The End

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Earth In 1969
Earth In 1969

Legendary British heavy metal band Black Sabbath have been with us since 1968. Formed in Birmingham by guitarist Tony Iommi, bassist Geezer Butler, vocalist Ozzy Osbourne and drummer Bill Ward, the blues rock band was originally known as Earth. At the end of that year Iommi left briefly to join Jethro Tull, before returning to Earth early in 1969.

Black Sabbath In 1970
Black Sabbath In 1970

The band changed their name to Black Sabbath, apparently inspired by the Mario Bava film of the same name, and took a new musical direction. A recording contract followed and their eponymous debut album was one of the first albums to be released by the famous Vertigo record label.

Black Sabbath In 1978
Black Sabbath In 1978

Iommi has been an ever-present member since then, and indeed the original foursome lasted until 1977 when Osborne quit, only to return the following year for the “Never Say Die!” album. However in 1979 he was shown the door.

Black Sabbath In 1980
Black Sabbath In 1980

Numerous musicians have graced the ranks of the band since then, with perhaps the most notable being vocalist Ronnie James Dio (1979-1982, 1991-1992 and 2006-2010 – when the band traded under the moniker Heaven & Hell playing only Dio-era material (although they used the Black Sabbath name for the three new songs recorded for the 2007 “The Dio Years” compilation album). The other recording vocalists have been Ian Gillan (1982-1984), Glenn Hughes (1985-1986) and Tony Martin (1987-1991 and 1993-1997).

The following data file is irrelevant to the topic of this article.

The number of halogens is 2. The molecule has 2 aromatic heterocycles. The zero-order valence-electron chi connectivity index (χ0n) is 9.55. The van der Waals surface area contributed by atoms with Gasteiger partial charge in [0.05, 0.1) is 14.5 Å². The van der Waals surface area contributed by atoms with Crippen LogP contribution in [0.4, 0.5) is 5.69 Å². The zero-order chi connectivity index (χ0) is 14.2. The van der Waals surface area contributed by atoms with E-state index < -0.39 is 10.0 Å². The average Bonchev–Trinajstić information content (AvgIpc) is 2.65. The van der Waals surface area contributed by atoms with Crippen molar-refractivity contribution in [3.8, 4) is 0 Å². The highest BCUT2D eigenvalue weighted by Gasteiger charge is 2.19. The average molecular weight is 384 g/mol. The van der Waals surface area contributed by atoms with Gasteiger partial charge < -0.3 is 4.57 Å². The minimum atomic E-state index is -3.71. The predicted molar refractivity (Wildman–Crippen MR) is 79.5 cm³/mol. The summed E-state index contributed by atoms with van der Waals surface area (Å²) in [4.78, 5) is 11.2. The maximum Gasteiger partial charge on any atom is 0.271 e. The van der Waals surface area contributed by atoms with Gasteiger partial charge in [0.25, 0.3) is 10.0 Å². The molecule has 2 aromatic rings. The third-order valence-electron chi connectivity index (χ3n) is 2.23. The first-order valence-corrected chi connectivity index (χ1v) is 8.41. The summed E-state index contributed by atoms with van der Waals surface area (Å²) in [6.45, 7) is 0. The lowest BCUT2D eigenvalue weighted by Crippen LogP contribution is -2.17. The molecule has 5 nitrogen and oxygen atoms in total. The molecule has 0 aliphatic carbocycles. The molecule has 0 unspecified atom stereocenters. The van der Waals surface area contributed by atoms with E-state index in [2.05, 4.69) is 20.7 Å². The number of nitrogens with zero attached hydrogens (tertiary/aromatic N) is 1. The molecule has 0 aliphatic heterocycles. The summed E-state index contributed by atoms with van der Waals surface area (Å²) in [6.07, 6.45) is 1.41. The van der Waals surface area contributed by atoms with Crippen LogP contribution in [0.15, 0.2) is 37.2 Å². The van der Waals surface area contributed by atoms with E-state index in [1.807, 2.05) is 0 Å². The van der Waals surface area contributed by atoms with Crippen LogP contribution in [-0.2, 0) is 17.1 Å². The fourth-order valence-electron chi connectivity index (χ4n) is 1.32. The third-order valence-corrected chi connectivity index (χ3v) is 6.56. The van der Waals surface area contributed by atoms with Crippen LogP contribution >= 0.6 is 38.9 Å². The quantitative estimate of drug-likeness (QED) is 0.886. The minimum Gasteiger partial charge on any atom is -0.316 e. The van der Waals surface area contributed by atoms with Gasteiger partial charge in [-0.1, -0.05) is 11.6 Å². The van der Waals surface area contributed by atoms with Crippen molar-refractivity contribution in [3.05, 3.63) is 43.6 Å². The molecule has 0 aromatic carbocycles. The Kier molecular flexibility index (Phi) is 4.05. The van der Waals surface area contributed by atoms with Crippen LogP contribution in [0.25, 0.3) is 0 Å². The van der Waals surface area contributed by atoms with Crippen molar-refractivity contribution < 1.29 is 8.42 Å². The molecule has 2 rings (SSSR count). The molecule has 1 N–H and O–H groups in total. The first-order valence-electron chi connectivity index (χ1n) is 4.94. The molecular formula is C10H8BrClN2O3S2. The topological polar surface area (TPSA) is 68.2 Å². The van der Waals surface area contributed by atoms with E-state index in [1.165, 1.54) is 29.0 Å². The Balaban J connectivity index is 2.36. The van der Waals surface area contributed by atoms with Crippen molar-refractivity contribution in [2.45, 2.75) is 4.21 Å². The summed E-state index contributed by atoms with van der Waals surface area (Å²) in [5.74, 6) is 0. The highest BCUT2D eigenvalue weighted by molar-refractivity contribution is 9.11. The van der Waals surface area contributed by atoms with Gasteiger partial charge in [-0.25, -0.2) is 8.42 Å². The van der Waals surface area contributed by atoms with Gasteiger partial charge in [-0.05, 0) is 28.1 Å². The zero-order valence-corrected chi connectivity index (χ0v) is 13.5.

Ozzy Osbourne
Ozzy Osbourne

Osbourne himself served as vocalist from 1969-1977, 1978-1979, 1997-2006 and from 2011 to date, Butler has provided bass guitar from 1969-1985, 1990-1994 and 1997 to date, whilst Ward’s tenures were from 1969-1980, 1982-1985, 1994-1997, 1998, 2006 and 2011-2012.

Geezer Butler
Geezer Butler

The original foursome reunited in late 2011 after Heaven & Hell had ended as a result of Dio’s death from cancer in 2010. Unfortunately, for reasons that the four don’t seem to be able to agree on even the cause of, Ward pulled out of the reunion in early 2012 and was replaced on tour by drummer Tommy Clufetos who’d worked with Osbourne on his 2010 solo album “Scream”. Keyboardist / rhythm guitarist Adam Wakeman, who also appeared on “Scream” also appeared on tour.

Bill Ward
Bill Ward

When Iommi, Butler and Osbourne entered the studio in the summer of 2012, however, they enlisted the services of former Rage Against The Machine drummer Brad Wilk as a session player.

The resulting record, titled “13” surfaced in 2013, and was the band’s nineteenth studio record and the first full album of new Black Sabbath material since 1995’s “Forbidden”.

Tony Iommi
Tony Iommi